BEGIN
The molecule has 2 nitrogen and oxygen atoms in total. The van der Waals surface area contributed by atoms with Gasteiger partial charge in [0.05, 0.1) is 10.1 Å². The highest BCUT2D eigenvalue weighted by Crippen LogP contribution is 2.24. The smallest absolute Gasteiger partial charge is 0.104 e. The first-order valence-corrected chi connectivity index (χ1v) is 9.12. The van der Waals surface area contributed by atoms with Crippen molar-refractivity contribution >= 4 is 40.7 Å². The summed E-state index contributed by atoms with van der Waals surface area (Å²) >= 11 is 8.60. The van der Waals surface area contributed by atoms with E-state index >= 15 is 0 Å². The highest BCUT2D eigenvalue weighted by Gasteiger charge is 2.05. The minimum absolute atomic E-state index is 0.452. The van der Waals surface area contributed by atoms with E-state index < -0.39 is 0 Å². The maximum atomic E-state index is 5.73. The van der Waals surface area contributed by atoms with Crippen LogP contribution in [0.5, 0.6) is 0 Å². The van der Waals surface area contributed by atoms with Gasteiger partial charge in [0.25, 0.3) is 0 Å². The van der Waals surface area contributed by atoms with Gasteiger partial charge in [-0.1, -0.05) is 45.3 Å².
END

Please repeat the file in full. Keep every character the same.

The molecule has 2 nitrogen and oxygen atoms in total. The van der Waals surface area contributed by atoms with Gasteiger partial charge in [0.05, 0.1) is 10.1 Å². The highest BCUT2D eigenvalue weighted by Crippen LogP contribution is 2.24. The smallest absolute Gasteiger partial charge is 0.104 e. The first-order valence-corrected chi connectivity index (χ1v) is 9.12. The van der Waals surface area contributed by atoms with Crippen molar-refractivity contribution >= 4 is 40.7 Å². The summed E-state index contributed by atoms with van der Waals surface area (Å²) >= 11 is 8.60. The van der Waals surface area contributed by atoms with E-state index >= 15 is 0 Å². The highest BCUT2D eigenvalue weighted by Gasteiger charge is 2.05. The minimum absolute atomic E-state index is 0.452. The van der Waals surface area contributed by atoms with E-state index < -0.39 is 0 Å². The maximum atomic E-state index is 5.73. The van der Waals surface area contributed by atoms with Crippen LogP contribution in [0.5, 0.6) is 0 Å². The van der Waals surface area contributed by atoms with Gasteiger partial charge in [0.25, 0.3) is 0 Å². The van der Waals surface area contributed by atoms with Gasteiger partial charge in [-0.1, -0.05) is 45.3 Å².